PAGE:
Anyone thinking of buying property now should offer approx 50% of the asking price as this is what its worth in real terms- let it drop further - i would buy an apartment for 100k, no probs.


  • Closed Accounts Posts: 12,382 AARRRGH




  • Registered Users Posts: 14 ✭✭✭ Uncle Junior


    Part of the problem in analysing where we're at in a housing slump is the lack of up-to-the-minute and accurate data; the permanentTSB/ESRI index is no longer relevant as pTSB residential lending is at a very low level so its data are drawn from a very shallow pool. The DOE house price index is based on mortgage approval data from all the main lending institutions so it's more accurate but there's usually a timelag of one Quarter for that particular publication. Without precise data, misinformation and rumour thrive and those considering buying will hold off in the expectation of further price drops.

    However there are some conclusions that can be drawn from the DOE data (check out www.environ.ie), chief among which is an awareness the significant differences in the rates of price decline between different sectors of the market, e.g. between new and second hand houses, between Dublin and the rest of the country. If one looks at the average second-hand house price in Dublin in Q3 2006 (€549k) and compares it with Q2 2008 (€455) there has already been a decline of 17% in nominal terms and closer to 25% in real terms when one takes inflation in the intervening period into account. Expect to see further steep declines when the Q3 2008 figures come out which will allow us to do a full 2-year comparison. My bet is that, inflation included, this will show about a 33% fall in real terms in the two years since the peak of the second hand market.


  • Moderators, Home & Garden Moderators, Social & Fun Moderators Posts: 31,004 Mod ✭✭✭✭ dolanbaker


    I stole this from the pin, it gives a good representation of house prices relative to the price of a pint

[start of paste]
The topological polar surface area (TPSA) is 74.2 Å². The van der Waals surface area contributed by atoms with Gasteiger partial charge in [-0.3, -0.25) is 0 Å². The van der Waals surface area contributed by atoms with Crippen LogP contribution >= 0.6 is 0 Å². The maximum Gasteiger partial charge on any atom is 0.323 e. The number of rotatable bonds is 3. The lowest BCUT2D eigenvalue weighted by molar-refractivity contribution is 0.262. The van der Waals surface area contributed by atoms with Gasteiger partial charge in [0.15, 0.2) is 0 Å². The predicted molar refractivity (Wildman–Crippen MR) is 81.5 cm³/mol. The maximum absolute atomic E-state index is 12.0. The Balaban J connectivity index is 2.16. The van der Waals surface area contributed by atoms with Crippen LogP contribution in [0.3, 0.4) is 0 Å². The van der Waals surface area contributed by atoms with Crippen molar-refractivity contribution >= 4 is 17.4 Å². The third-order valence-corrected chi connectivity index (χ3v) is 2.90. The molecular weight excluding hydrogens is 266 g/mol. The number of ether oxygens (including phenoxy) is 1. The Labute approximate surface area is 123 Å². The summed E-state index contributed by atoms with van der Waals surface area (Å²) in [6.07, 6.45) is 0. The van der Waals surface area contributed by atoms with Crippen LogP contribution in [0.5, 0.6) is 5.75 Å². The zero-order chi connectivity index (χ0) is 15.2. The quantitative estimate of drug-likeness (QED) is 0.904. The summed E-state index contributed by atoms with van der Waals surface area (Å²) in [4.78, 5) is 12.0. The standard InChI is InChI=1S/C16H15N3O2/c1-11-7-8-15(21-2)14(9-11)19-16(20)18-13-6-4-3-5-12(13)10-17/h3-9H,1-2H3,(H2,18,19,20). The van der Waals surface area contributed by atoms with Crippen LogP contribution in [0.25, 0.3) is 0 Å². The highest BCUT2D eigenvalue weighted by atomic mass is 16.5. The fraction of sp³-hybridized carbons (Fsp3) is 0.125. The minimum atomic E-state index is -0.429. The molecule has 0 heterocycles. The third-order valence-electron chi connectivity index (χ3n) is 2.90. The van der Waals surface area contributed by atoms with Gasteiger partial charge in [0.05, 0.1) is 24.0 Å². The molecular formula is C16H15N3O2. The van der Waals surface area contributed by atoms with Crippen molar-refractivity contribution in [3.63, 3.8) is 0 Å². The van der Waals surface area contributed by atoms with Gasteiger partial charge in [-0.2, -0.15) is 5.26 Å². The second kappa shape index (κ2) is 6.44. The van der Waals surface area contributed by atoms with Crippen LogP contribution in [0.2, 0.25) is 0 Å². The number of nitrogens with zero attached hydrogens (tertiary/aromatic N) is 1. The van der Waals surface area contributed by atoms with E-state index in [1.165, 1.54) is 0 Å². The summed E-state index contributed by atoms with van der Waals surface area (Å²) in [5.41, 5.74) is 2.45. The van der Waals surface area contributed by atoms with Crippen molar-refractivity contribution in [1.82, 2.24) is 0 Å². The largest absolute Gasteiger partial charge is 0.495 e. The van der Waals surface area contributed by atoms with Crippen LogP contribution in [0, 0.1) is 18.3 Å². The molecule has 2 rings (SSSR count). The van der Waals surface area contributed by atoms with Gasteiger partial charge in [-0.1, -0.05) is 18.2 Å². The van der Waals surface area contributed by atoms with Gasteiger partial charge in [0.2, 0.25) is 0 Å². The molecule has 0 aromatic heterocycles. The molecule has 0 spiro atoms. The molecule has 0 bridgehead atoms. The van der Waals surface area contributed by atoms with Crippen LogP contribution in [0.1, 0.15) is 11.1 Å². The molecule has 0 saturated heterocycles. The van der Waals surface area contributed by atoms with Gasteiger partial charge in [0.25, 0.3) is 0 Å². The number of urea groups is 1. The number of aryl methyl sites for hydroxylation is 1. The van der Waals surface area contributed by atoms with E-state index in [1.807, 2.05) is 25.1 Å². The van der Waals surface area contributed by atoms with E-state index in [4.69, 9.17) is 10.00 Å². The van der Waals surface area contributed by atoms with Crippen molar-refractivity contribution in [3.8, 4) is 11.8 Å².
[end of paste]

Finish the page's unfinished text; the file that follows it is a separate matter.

GuinnessHouseIndex01.png
    http://www.thepropertypin.com/viewtopic.php?f=4&t=17090&view=unread#unread


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  • Closed Accounts Posts: 315 ✭✭ 321654


    dolanbaker wrote: »
    I stole this from the pin, it gives a good representation of house prices relative to the price of a pint
    GuinnessHouseIndex01.png
    http://www.thepropertypin.com/viewtopic.php?f=4&t=17090&view=unread#unread


    Taking wage inflation into account pints have never been cheaper than now either. You get more pints for your buck now than you did in 1996. :) Surprising, i know. And How much is a pint of guinness in Dublin? Surely not €4.20


  • Registered Users Posts: 3,350 ✭✭✭ Blackjack


    321654 wrote: »
    Taking wage inflation into account pints have never been cheaper than now either. You get more pints for your buck now than you did in 1996. :) Surprising, i know. And How much is a pint of guinness in Dublin? Surely not €4.20

    Not a huge difference on the average wage - remarkably similar in fact according to the table on the same webside:

    Year Wk Wage €Pint Dublin House No. Pints
    1996 348.38 2.5 82,400 32,960
    1997 360.01 2.52 98,800 39,206
    1998 374.83 2.65 124,400 46,943
    1999 396.54 2.74 165,800 60,511
    2000 423.24 2.88 192,600 66,875